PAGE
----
Legos, Missions & Finding Joy

It’s been a week of reentry.
You know, that week after vacation when you catch yourself staring at the wall while responding to the 487 emails that accumulated while gone and re-living the sun on your face in the lazy river at the resort, and…Oh sorry.  I did it again.  I’m back.  I love being home, but it’s great to savor great memories made with family.  On more than one occasion, Emily & I have fondly reminisced “what we were doing this time last week.”
But if you read my previous blog, you already know there are some memories better left in Florida!  There is one scene, however, that I keep replaying in my mind.  I’m not quite sure what adjective should be assigned to it.  Astounding? Incredulous? Dangerous? Disturbing? “What could it be!?” you might ask.  THE LEGO STORE.
In case you weren’t aware, the Plank’s are serious Lego people.  I’m not talking about the 10 minute Duplo sets, I mean put-on-your-seatbelt-we’ll-be-here-for-8-hours-with-a-manual-putting-this-together people.  We went to Legoland. And thanks to 3 young boys, I can quote vast parts of the movie.  I love it that their little minds are attracted to this genre of imagination.  We have fun completing these sets together; and we’ve found that some great conversations can take place in the midst of all that construction.
But the store…wow!  We visited 3 times, and each time people were snatching and grabbing products as if there would NEVER be another Lego made.  It was like Black Friday, except EVERY day!  This is the scene that continues mentally replaying.  It disturbs me on a couple of levels.  First, that we can place so much importance and faith in a product to bring us joy and secondly, recognizing how easily we can be sucked into the hysteria.
There is an important lesson we are trying to teach our kids:  “stuff” is not ultimately going to make them happy. How crazy is it that we are still learning that one…even as adults?  I’ll be happy if I get everything I want is not true.  A growing disciple must constantly wrestle with the fact that our soul’s default is utterly selfish.  I will continually be tempted to snatch and grab products and experiences that fill me in a desperate attempt to experience joy.  And if you’ve been a believer for a long time, be forewarned:  the Enemy’s strategy gets more diabolical…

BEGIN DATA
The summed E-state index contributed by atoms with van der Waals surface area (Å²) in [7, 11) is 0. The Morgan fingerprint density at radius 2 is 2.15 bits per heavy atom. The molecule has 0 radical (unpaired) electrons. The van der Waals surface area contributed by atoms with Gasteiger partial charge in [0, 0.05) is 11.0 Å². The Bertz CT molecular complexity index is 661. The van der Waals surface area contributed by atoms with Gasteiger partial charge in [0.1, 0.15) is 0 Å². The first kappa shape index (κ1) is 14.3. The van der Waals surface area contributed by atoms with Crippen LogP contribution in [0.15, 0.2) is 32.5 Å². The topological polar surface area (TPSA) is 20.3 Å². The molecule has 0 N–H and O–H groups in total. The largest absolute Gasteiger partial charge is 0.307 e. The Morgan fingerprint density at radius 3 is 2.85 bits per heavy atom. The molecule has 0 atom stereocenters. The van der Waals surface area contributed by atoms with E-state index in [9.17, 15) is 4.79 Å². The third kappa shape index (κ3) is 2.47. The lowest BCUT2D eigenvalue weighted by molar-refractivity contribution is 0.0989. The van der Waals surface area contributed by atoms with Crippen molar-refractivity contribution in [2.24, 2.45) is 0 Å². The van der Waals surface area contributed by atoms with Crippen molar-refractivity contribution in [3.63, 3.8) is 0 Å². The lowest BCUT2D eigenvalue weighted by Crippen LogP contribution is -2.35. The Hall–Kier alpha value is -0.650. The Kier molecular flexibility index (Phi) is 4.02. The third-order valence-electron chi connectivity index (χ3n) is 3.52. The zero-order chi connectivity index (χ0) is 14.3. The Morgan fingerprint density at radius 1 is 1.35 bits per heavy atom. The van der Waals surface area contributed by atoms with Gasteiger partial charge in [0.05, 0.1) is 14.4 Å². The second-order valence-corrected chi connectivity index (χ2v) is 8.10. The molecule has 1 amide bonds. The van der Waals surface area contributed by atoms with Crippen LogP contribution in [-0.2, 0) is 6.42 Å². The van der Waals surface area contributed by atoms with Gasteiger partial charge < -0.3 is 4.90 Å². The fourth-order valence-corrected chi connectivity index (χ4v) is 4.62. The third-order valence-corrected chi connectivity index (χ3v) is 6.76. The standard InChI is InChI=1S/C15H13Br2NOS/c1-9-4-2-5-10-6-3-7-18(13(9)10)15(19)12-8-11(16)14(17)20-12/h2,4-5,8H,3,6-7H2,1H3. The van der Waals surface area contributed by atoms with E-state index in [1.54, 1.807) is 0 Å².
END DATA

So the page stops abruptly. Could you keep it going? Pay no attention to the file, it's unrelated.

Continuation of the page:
I just didn’t get what I was looking for from that message today.
This church really needs to provide more services and activities for me.
I only go to Bible studies where there are really mature believers.
I’m going to let someone else volunteer this year…I’ve done my time.
The music chosen for worship isn’t my taste, so I’ll stand in the foyer until it’s over.
These thoughts, and others like them, will streak across your mind at some point.  And when they do, there is a spiritual antibiotic ready to remove them: service.  And when the fever hits, ingest it or else the dis-ease will spread.  You can’t serve without humility, and humility always involves an emptying of the heart.  I love this quote from Andy Stanley:
“As leaders, we are never responsible for filling anyone else’s cup. Our responsibility is to empty ours.”
― Andy StanleyDeep & Wide: Creating Churches Unchurched People Love to Attend
This week, several from our church, along with one of my little Lego-Builders (Jordan) had the privilege of “emptying their cups” alongside the Chattahoochee Fuller Center in their first-ever Block of Blessings.  A large part of our community is in legosdesperate need of restoration.  This great organization took one week to do home repairs, paint, mow, plant, pressure wash and restore beauty to a single street.  One block of South 2nd Ave. in Lanett, AL is now a sparkling, inspiring example of what I hope will continue happening in our community. Alongside a lot of hard work, it brought me so much joy to see my child developing friendships with folks of multiple races and with believers from other parts of the country. And also with the sweetest Ms. Newby, whose face was filled with smiles and tears as she daily invited us to her front porch swing during construction on her house, and continually reminded us that we would never know how much this meant to her.
At the dedication & prayer of blessing at each home on South 2nd this afternoon, the President of Fuller Center said these words:  “it’s important what you say, but it’s what you do that defines you.”  Sounds a bit like James 2:26 to me.
Maybe one of the best ways we can disciple our families this summer is to not focus only on all the fun experiences that we think will fulfill us, but upon constructing opportunities where we empty ourselves.  Who knows, your next mission trip might be one street over.  And it just might be even more amazing than Legos.
Your family is your small group.


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